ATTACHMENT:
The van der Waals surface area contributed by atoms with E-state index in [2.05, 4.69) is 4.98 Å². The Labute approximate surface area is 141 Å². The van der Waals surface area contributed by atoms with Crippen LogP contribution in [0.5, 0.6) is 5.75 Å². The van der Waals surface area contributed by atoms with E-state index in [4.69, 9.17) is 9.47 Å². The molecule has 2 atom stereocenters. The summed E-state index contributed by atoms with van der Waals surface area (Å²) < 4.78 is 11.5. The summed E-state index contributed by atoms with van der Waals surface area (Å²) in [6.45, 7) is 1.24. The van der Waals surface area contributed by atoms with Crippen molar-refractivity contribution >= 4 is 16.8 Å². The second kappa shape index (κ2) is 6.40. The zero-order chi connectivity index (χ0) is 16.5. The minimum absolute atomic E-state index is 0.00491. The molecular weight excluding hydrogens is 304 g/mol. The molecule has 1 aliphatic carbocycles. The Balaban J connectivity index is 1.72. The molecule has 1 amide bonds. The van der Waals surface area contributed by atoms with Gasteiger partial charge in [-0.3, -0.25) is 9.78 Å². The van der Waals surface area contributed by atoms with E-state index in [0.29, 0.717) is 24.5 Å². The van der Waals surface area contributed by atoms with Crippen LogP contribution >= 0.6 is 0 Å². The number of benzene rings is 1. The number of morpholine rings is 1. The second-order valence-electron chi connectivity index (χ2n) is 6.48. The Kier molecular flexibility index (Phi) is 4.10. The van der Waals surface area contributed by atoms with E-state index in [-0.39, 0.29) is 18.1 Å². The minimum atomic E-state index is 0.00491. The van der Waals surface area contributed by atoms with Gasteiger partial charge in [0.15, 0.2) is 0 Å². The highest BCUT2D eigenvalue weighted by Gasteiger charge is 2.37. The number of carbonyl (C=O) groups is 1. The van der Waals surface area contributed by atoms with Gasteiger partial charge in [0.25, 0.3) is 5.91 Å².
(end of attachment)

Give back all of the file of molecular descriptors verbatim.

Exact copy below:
The van der Waals surface area contributed by atoms with E-state index in [2.05, 4.69) is 4.98 Å². The Labute approximate surface area is 141 Å². The van der Waals surface area contributed by atoms with Crippen LogP contribution in [0.5, 0.6) is 5.75 Å². The van der Waals surface area contributed by atoms with E-state index in [4.69, 9.17) is 9.47 Å². The molecule has 2 atom stereocenters. The summed E-state index contributed by atoms with van der Waals surface area (Å²) < 4.78 is 11.5. The summed E-state index contributed by atoms with van der Waals surface area (Å²) in [6.45, 7) is 1.24. The van der Waals surface area contributed by atoms with Crippen molar-refractivity contribution >= 4 is 16.8 Å². The second kappa shape index (κ2) is 6.40. The zero-order chi connectivity index (χ0) is 16.5. The minimum absolute atomic E-state index is 0.00491. The molecular weight excluding hydrogens is 304 g/mol. The molecule has 1 aliphatic carbocycles. The Balaban J connectivity index is 1.72. The molecule has 1 amide bonds. The van der Waals surface area contributed by atoms with Gasteiger partial charge in [-0.3, -0.25) is 9.78 Å². The van der Waals surface area contributed by atoms with E-state index in [0.29, 0.717) is 24.5 Å². The van der Waals surface area contributed by atoms with Crippen LogP contribution >= 0.6 is 0 Å². The number of benzene rings is 1. The number of morpholine rings is 1. The second-order valence-electron chi connectivity index (χ2n) is 6.48. The Kier molecular flexibility index (Phi) is 4.10. The van der Waals surface area contributed by atoms with E-state index in [-0.39, 0.29) is 18.1 Å². The minimum atomic E-state index is 0.00491. The van der Waals surface area contributed by atoms with Gasteiger partial charge in [0.15, 0.2) is 0 Å². The highest BCUT2D eigenvalue weighted by Gasteiger charge is 2.37. The number of carbonyl (C=O) groups is 1. The van der Waals surface area contributed by atoms with Gasteiger partial charge in [0.25, 0.3) is 5.91 Å².